Preparedness: Could You Survive an Economic Depression?

The Great Depression Wasn’t the First and Only One…

Our country has survived more than a few recessions and depressions in its history. As early as 1797 our country suffered the first land speculation bubble and burst. Sound familiar? And there were other disastrous depressions before the Great Depression of 1920-1941. There were four during the 1800’s. I’m not even factoring in the Recessions later in the 1900’s. Just because you haven’t personally experienced one doesn’t mean it can never happen.

World Financial Crisis MapIf you study economics, or simply keep track of what is happening to the national and global economy right now, you know we are in a perilous position. If you believe the media hype that “everything is getting better” then stick you head back in the sand at your own peril. Now don’t get me wrong…I’m not prophesizing about what exactly is going to happen next. I don’t think anyone can at this point. And it would take an entire separate blog to discuss our out-of-control national debt, how Wall Street is being manipulated and the Federal Reserve holds the purse strings. I’m guessing a large part of our population is under the false illusion that the government owns the Federal Reserve. But that takes us down another rabbit hole…

My point today is that there is a real possibility that things could get tough in the near future. Whether it comes in the form of high inflation, a recession, a depression, or a complete national and/or global economic collapse–we would still be faced with a time of hardship—perhaps severe hardship. I remember the lasting effect the Great Depression had on my grandparents. They never stopped being frugal with money or supplies, even after the economy rebounded. But they had a secret weapon many people don’t have today…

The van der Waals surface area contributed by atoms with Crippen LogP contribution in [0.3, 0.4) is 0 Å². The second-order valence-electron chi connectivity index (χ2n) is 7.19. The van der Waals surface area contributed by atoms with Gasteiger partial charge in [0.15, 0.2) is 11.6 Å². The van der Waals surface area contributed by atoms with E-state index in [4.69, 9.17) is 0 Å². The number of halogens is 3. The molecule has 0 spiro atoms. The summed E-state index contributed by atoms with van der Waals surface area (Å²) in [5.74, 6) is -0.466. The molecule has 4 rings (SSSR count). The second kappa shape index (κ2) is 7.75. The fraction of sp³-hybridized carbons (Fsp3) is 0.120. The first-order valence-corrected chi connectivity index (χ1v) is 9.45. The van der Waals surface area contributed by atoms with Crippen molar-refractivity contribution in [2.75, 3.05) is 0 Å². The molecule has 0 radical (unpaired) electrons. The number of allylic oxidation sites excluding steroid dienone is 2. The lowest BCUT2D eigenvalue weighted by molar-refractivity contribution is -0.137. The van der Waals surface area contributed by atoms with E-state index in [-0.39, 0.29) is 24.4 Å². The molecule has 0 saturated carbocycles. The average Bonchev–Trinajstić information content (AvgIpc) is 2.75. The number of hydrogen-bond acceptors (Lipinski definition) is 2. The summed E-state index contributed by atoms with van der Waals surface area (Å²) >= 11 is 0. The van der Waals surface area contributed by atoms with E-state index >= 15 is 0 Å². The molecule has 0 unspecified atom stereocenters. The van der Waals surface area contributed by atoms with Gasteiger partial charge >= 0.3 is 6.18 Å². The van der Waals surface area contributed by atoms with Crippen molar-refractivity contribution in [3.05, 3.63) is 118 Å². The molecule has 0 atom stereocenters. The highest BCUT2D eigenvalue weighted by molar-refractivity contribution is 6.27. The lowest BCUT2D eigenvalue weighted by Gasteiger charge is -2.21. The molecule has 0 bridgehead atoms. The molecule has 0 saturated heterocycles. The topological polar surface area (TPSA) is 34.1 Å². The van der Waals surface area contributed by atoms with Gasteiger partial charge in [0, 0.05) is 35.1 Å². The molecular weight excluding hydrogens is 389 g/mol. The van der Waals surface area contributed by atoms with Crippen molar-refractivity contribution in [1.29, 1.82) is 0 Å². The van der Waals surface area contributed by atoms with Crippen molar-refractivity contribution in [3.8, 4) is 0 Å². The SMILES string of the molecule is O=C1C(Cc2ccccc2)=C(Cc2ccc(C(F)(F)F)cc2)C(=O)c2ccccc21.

In the Past People had Different Skill Sets than Today

In the past, our ancestors knew how to survive without the modern conveniences we take for granted today. Even my grandparents lived during a time when food was kept cold in an ice box. Yes, a box that held a block of ice. There weren’t refrigerators until later in their life. And they knew how to stretch every hard-earned dollar. They knew how to sew and cook and grow food. The men knew how to fish and hunt. We live in a vastly different world now.Kids in Wheat Field

Before I even became a self-reliance enthusiast, I strove to learn the skills that my ancestors knew. Instincts told me they were important not to lose. I believe they could come in handy if we fall upon hard times. I would love nothing better than see our economy rebound. But common sense tells me to prepare in case it does not happen. Could you survive?

Here’s a simple list to see where you fall on the self-reliance scale:


Basic Skills:

Do you know how to make coffee without your Keurig machine?
Do you know how to boil an egg?
Do you know how to fix a meal without pre-packaged or store canned foods?
Do you know how to sew on a button?
Have you grown houseplants?
Do you have a basic First Aid kit in your home?
Do you know how to ride a bike?

Good Skills:

Do you know how to cook and season dried beans?
Do you know how to prepare fresh vegetables?
Do you know how to cut up a whole chicken?
Do you know how to repair a rip in clothing or fix a hem?
Do you have a well-stocked First Aid supply kit in your home?
Do you know how to build and maintain a fire?
Do you know how to use an oil lamp?
Have you grown plants outdoors?
Do you know how to use garden tools?

Advanced Skills:

Do you know how to purify water?